1. Cranes are better than we think.
Uganda Cranes are not in the running for a World Cup place by mistake. The 15th place ranking is premised on years of consistency. It’s about time we give Cranes’ current crop of players their due respect. Even in defeat, Cranes acquitted themselves well. In years gone by, when we supposedly had superior players, we were getting stuffed 5-0 and 6-0.
2. The math hasn’t changed.
On Tuesday morning, Cranes needed two victories. They still do. A much improved Ghana dispatched Congo Brazzaville, courtesy of some inspired striking from Thomas Partey and Richmond Boakye. On October 5, Moses Basena’s charges must therefore play our ultra A game to tame the three time World Cup representatives. Victory over already eliminated Congo Brazzaville won’t be easy either.
3. Onyango is Africa’s best.
It fills me with an immense sense of pride to know that Cranes skipper Denis Onyango is easily the continent’s best custodian. That first half triple save is reminiscent of Gordon Banks leaping to his right to save a Pele header. Onyango is Uganda’s best ever custodian by country miles.
4. Change is a necessity.
Coach Basena shouldn’t be afraid of making changes to further tweak the Cranes sharpness. Ghana Black Stars supremo Kwesi Appiah showed how it can be done by dumping underperforming stars Andre Ayew, Jordan Ayew and Asamoah Gyan. I think William Luwaga has earned a right to start ahead of Joseph Ochaya on October 5. His understanding with Godfrey Walusimbi is telepathic and he is the one Cranes player capable of beating opponents. Hand him a start.
5. What is wrong with Denis Guma?
Lebanon based Guma ranks high in seniority over Nicholas Wadada, who was at fault for Egypt’s goal. Yet he hasn’t got a look in. Could there be something we don’t know? Vipers right back Wadada made a monumental error by trying to drive past an Egyptian striker right in his penalty box. It was from his conceded possession that Cranes conceded, rendering him a nervous wreck for the rest of the game.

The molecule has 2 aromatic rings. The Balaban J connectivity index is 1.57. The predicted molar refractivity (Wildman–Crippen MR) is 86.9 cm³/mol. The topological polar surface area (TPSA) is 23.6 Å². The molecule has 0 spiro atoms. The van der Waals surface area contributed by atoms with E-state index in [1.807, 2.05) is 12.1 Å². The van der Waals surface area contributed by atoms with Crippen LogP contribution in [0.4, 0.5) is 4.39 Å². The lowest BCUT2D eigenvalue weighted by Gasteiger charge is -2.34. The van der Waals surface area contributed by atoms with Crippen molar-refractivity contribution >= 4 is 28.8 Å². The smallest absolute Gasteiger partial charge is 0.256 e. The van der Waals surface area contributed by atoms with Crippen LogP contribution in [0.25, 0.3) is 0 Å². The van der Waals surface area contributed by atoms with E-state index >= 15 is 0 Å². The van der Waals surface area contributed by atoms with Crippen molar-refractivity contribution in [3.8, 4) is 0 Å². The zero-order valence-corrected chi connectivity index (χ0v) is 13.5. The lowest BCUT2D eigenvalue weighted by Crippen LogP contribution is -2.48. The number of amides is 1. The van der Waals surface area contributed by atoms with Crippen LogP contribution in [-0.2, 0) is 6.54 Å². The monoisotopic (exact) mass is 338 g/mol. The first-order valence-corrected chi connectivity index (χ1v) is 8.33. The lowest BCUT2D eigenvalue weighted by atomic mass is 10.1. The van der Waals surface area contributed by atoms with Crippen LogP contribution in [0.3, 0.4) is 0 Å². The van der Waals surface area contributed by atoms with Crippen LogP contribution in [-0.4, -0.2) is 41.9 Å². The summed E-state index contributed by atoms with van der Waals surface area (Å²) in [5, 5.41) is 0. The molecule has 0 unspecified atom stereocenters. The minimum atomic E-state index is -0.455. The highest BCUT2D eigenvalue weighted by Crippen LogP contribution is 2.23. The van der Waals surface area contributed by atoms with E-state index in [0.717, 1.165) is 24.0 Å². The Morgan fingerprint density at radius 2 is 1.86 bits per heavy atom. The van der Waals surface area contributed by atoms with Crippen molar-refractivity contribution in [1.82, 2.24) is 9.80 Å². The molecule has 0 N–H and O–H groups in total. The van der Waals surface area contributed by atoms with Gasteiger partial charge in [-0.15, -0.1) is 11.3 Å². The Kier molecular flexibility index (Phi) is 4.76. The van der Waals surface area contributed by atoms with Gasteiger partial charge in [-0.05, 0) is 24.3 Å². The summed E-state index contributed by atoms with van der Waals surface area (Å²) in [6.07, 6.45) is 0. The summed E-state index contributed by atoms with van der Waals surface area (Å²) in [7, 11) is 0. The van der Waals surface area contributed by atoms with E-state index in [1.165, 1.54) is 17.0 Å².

6. Cranes need better referee.
Although he didn’t stop Cranes from putting the ball past El Hadary, referee Victor Miguel de Freitas Gomes was a ‘menace’. He kept ignoring bookable offences from the Pharaohs, handing them a psychological edge, and dampening our boys’ spirits. Egypt’s right back Ibrahim was particularly guilty of repeatedly fouling Daniel Nsibambi and Farouk Miya. Little wonder they failed to shine. We need better refs at Namboole and in Brazzaville.
7. Develop killer instinct.
From where I was watching, there was a collective sigh of despondency when Farouk Miya chose to pass a free kick to Godfrey Walusimbi in the very last minute of the match. I still can’t wrap my mind around what thought process informed his indecision. Luwaga was also guilty of overindulgence when he could have tested Mohammed El Hadary. Shooting on sight, and from distance ought to be part of the coaching menu.
8. Home advantage nullified.
Of eight qualifiers played on Tuesday night, Egypt were the only home team to win. Elsewhere, continental heavyweights Ivory Coast fell to Gabon 1-2 in their own backyard, Cape Verde won by a similar margin in South Africa, Zambia topped Algeria 1-0 in Algiers and Ghana won 5-1 in Brazzaville. Meanwhile, DR Congo were pegged back after taking a 2-0 lead over Tunisia whereas Senegal held Burkina Faso 2-2. These results serve as a warning for Cranes not to take Ghana for granted. In order to win, we must operate at full throttle.
9. More pace required.
Cranes are a technically gifted outfit. They are way up there with Africa’s best in organisational ability. However, in the cold light of day, with technical margins so thin, it’s easy for two sides to cancel each other out. The difference between success and failure then lies on details like execution of deal balls and pace. In Algiers, Zambia showed dividends incessant pressing, harrying and hard running can yield. As a Plan B, we need a player who can hurt opposition with his sheer turn of pace - a tekayo tugenda kind of guy. At present, we don’t have one.
10. Give technical team time.
Regardless of whether Uganda qualifies for the Russia 2018 finals or not, the dynamic quartet of Moses Basena, Ibrahim Sekagya, Matia Lule and Fred Kajoba ought to be given more time to fine tune their thing. The word ‘caretaker’ must be expunged from the coaches if we are to get the best out of them. Of course, we expect them to mastermind victories over Ghana and Congo Brazzaville. But judging them over such a brief spell at the helm would be short termism at its height.
At the very least, they must be in charge of our African Nations Championship challenge.